Another way to understand the demosaicing process of the present invention is that the process of demosaicing an individual pixel location operates on data derived from groups of five columns of the raw image buffer data. For example, consider the green pixel location 432 in the second line 402 of left portion 410. If bilinear interpolation was performed on the raw line data, then to interpolate a blue color value at pixel location 432 would require B, pixel data from pixels 451, 462, 492, and 493. Thus, if color interpolation was performed on the raw line data, data from five columns would be required. However, line buffers have storage units corresponding to the maximum line width of the image sensor in a full resolution mode. The demosaicing process of the present invention leverages that inherent line storage capacity by first combining pixel data (within individual lines) prior to demosaicing. As a result the dynamic range is increased and demosaicing can be performed on the combined data using a three-line color interpolation technique, such as conventional bilinear interpolation.

Some of the benefits of the present invention can be understood with reference to FIGS. 6 and 7, which illustrates an earlier generation CMOS image sensor developed by OmniVision Technologies, Inc. which is described in more detail in U.S. patent application Ser. No. 11/849,129, filed on Aug. 30, 2007, “Image Sensor With High Dynamic Range In Down-Sampling Mode,” the contents of which are hereby incorporated by reference. Referring to FIG. 6, the invention described U.S. patent application Ser. No. 11/849,129 has a mode of operation in which an individual row of pixels has the same exposure time (“row exposure time”) but there is a sequence of row exposure times. As illustrated in FIG. 6, the previous generation image sensor has an array of pixels 602 and was designed to support line-by-line readout of pixel data to a line image buffer 620 for processing by an image processor 630. However, in a vertical down-sampling mode each row has a constant row exposure time for all of the pixels in the row. However, there is a sequence of row exposure times. For example, for a Bayer pattern two rows have a long exposure (exp) time, two rows have a short exposure time, and so on in an alternating sequence as illustrated in FIG. 6. FIG. 7 illustrates a sequence of line data as output from the image sensor. In order to perform demosaicing a minimum of 5 lines (701, 702, 703, 705, and 705) of image buffering are required to achieve the same interpolation performance as conventional image sensors. For example, consider the blue pixel location 730 which is within the third line 703. In order to perform bilinear color interpolation for the green color at the same pixel location 730, the green long exposure time pixels 710, 712, 714, and 716 are required. Thus, to perform color interpolation for a pixel location within the third line 703, lines 701 and 705 are also required. Thus, the prior generation high dynamic range image sensor required a 5-line image buffer to support demosaicing with the same interpolation performance as conventional image sensors having a 3-line image buffer. However, the requirement for additional line memory, in turn, increased the size and cost of the CMOS sensor chip.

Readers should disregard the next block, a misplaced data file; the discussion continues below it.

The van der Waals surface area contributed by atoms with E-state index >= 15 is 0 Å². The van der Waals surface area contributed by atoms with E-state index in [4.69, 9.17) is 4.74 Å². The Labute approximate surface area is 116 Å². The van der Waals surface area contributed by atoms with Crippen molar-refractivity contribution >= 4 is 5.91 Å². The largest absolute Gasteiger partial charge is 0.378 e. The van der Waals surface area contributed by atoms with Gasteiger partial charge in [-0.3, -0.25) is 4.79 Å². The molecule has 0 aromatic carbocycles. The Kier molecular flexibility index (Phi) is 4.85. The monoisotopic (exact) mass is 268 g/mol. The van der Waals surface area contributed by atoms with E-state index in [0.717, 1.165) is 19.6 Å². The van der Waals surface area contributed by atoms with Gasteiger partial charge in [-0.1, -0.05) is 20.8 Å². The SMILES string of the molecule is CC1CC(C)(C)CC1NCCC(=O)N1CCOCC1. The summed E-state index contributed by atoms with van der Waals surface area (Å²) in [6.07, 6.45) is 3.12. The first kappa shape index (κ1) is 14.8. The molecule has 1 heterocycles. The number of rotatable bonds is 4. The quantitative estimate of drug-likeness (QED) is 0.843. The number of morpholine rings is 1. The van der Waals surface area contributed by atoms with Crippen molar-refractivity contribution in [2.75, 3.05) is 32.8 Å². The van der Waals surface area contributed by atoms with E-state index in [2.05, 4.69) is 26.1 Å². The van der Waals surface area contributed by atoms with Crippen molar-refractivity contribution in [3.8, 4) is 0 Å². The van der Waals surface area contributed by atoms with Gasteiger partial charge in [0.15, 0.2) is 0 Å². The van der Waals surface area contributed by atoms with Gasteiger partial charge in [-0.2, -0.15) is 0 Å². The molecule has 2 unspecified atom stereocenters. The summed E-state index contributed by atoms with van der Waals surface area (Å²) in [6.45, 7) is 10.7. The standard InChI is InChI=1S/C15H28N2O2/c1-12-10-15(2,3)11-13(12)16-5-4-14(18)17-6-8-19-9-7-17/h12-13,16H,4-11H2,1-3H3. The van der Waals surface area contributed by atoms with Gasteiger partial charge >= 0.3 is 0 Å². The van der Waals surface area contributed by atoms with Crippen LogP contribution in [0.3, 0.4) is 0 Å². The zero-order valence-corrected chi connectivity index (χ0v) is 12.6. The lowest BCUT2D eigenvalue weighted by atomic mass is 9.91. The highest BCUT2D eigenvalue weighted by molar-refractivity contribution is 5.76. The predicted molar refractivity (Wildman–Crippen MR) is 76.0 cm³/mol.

In contrast to the previous generation image sensor of FIGS. 6-7, the image sensor of the present invention can be implemented with a 3-line image buffer, which saves 66% of the line image buffers of the previous generation design of FIGS. 6-7. Additionally, compared with the previous generation design, the present invention has empirically demonstrated better resolution in vertical direction and less aliasing. In the horizontal direction, it has slightly less resolution than the previous generation design. However, it is possible to increase the resolution and reduce aliasing by using more units in a line image buffer.

While the present invention has been described in detail in regards to an example in which there are two different column exposure times, it will be understood that further extensions and modifications are possible. For example, if a periodic sequence of three different column exposure times were selected, a further increase in the dynamic range could be achieved. In this example, in each line data from sets of pixels of three different exposure times would be combined to increase the dynamic range. After combined line data is generated the effective line date width would be reduced to one-third. As another extension, it will be understood that other known techniques to modify pixel exposure times about default values over the pixel array could be used in conjunction with the present invention. Additionally, it will be understand that the present invention may be applied to a subset of the total area of a pixel array.

The foregoing description, for purposes of explanation, used specific nomenclature to provide a thorough understanding of the invention. However, it will be apparent to one skilled in the art that specific details are not required in order to practice the invention. Thus, the foregoing descriptions of specific embodiments of the invention are presented for purposes of illustration and description. They are not intended to be exhaustive or to limit the invention to the precise forms disclosed; obviously, many modifications and variations are possible in view of the above teachings. The embodiments were chosen and described in order to best explain the principles of the invention and its practical applications, they thereby enable others skilled in the art to best utilize the invention and various embodiments with various modifications as are suited to the particular use contemplated. It is intended that the following claims and their equivalents define the scope of the invention.